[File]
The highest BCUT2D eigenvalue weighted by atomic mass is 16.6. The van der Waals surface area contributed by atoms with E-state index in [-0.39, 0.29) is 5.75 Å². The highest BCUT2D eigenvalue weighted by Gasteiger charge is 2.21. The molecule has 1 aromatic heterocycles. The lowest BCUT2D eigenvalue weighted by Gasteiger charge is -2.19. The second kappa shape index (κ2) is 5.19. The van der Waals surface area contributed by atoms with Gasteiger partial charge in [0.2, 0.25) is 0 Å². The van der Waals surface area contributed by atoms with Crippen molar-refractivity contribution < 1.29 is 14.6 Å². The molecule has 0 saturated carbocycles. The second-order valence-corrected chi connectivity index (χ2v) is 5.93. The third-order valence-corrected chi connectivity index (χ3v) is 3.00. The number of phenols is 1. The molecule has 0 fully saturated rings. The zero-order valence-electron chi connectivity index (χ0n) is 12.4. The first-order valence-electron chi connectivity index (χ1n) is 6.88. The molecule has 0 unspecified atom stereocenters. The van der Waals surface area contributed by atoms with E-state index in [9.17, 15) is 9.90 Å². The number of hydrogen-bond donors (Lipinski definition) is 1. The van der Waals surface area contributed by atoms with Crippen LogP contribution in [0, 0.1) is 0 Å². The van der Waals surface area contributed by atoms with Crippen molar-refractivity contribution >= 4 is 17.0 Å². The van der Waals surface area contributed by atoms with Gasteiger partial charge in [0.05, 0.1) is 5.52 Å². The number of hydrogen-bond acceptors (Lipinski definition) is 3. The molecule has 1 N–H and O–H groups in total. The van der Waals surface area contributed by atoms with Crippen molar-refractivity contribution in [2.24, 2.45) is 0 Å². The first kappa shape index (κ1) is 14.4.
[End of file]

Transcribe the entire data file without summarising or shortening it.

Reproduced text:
The highest BCUT2D eigenvalue weighted by atomic mass is 16.6. The van der Waals surface area contributed by atoms with E-state index in [-0.39, 0.29) is 5.75 Å². The highest BCUT2D eigenvalue weighted by Gasteiger charge is 2.21. The molecule has 1 aromatic heterocycles. The lowest BCUT2D eigenvalue weighted by Gasteiger charge is -2.19. The second kappa shape index (κ2) is 5.19. The van der Waals surface area contributed by atoms with Gasteiger partial charge in [0.2, 0.25) is 0 Å². The van der Waals surface area contributed by atoms with Crippen molar-refractivity contribution < 1.29 is 14.6 Å². The molecule has 0 saturated carbocycles. The second-order valence-corrected chi connectivity index (χ2v) is 5.93. The third-order valence-corrected chi connectivity index (χ3v) is 3.00. The number of phenols is 1. The molecule has 0 fully saturated rings. The zero-order valence-electron chi connectivity index (χ0n) is 12.4. The first-order valence-electron chi connectivity index (χ1n) is 6.88. The molecule has 0 unspecified atom stereocenters. The van der Waals surface area contributed by atoms with E-state index in [9.17, 15) is 9.90 Å². The number of hydrogen-bond donors (Lipinski definition) is 1. The van der Waals surface area contributed by atoms with Crippen LogP contribution in [0, 0.1) is 0 Å². The van der Waals surface area contributed by atoms with Crippen molar-refractivity contribution >= 4 is 17.0 Å². The van der Waals surface area contributed by atoms with Gasteiger partial charge in [0.05, 0.1) is 5.52 Å². The number of hydrogen-bond acceptors (Lipinski definition) is 3. The molecule has 1 N–H and O–H groups in total. The van der Waals surface area contributed by atoms with Crippen molar-refractivity contribution in [2.24, 2.45) is 0 Å². The first kappa shape index (κ1) is 14.4.